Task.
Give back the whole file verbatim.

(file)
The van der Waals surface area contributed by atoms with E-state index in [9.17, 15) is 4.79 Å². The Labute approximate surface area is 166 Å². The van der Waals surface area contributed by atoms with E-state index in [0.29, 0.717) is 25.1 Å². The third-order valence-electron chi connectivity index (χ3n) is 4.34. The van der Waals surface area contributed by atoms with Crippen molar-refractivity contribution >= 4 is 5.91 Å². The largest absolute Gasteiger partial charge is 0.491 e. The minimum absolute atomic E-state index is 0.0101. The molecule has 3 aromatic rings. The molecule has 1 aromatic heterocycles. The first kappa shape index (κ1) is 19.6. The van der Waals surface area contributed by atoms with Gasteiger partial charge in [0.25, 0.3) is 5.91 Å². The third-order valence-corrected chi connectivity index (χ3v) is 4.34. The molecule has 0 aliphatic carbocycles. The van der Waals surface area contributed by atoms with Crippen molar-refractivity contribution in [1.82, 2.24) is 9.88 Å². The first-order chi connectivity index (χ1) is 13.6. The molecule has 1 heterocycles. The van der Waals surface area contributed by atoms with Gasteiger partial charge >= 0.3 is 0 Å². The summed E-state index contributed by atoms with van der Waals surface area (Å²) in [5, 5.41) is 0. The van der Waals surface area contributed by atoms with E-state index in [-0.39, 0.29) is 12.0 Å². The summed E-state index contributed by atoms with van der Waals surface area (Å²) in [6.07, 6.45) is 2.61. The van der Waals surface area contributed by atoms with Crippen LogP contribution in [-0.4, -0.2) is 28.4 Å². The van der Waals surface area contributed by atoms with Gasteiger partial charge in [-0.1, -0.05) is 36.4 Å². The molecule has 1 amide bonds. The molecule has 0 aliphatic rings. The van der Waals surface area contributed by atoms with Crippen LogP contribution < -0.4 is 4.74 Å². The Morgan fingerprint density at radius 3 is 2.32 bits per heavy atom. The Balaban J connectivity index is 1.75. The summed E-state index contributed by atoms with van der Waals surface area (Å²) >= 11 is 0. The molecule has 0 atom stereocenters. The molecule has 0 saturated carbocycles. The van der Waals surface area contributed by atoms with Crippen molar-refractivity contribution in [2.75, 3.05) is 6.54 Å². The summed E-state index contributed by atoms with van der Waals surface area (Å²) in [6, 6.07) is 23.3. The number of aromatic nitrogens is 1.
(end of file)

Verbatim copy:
The van der Waals surface area contributed by atoms with E-state index in [9.17, 15) is 4.79 Å². The Labute approximate surface area is 166 Å². The van der Waals surface area contributed by atoms with E-state index in [0.29, 0.717) is 25.1 Å². The third-order valence-electron chi connectivity index (χ3n) is 4.34. The van der Waals surface area contributed by atoms with Crippen molar-refractivity contribution >= 4 is 5.91 Å². The largest absolute Gasteiger partial charge is 0.491 e. The minimum absolute atomic E-state index is 0.0101. The molecule has 3 aromatic rings. The molecule has 1 aromatic heterocycles. The first kappa shape index (κ1) is 19.6. The van der Waals surface area contributed by atoms with Gasteiger partial charge in [0.25, 0.3) is 5.91 Å². The third-order valence-corrected chi connectivity index (χ3v) is 4.34. The molecule has 0 aliphatic carbocycles. The van der Waals surface area contributed by atoms with Crippen molar-refractivity contribution in [1.82, 2.24) is 9.88 Å². The first-order chi connectivity index (χ1) is 13.6. The molecule has 1 heterocycles. The van der Waals surface area contributed by atoms with Gasteiger partial charge >= 0.3 is 0 Å². The summed E-state index contributed by atoms with van der Waals surface area (Å²) in [5, 5.41) is 0. The van der Waals surface area contributed by atoms with E-state index in [-0.39, 0.29) is 12.0 Å². The summed E-state index contributed by atoms with van der Waals surface area (Å²) in [6.07, 6.45) is 2.61. The van der Waals surface area contributed by atoms with Crippen LogP contribution in [-0.4, -0.2) is 28.4 Å². The van der Waals surface area contributed by atoms with Gasteiger partial charge in [-0.1, -0.05) is 36.4 Å². The molecule has 1 amide bonds. The molecule has 0 aliphatic rings. The van der Waals surface area contributed by atoms with Crippen LogP contribution < -0.4 is 4.74 Å². The Morgan fingerprint density at radius 3 is 2.32 bits per heavy atom. The Balaban J connectivity index is 1.75. The summed E-state index contributed by atoms with van der Waals surface area (Å²) >= 11 is 0. The molecule has 0 atom stereocenters. The molecule has 0 saturated carbocycles. The van der Waals surface area contributed by atoms with Crippen molar-refractivity contribution in [2.75, 3.05) is 6.54 Å². The summed E-state index contributed by atoms with van der Waals surface area (Å²) in [6, 6.07) is 23.3. The number of aromatic nitrogens is 1.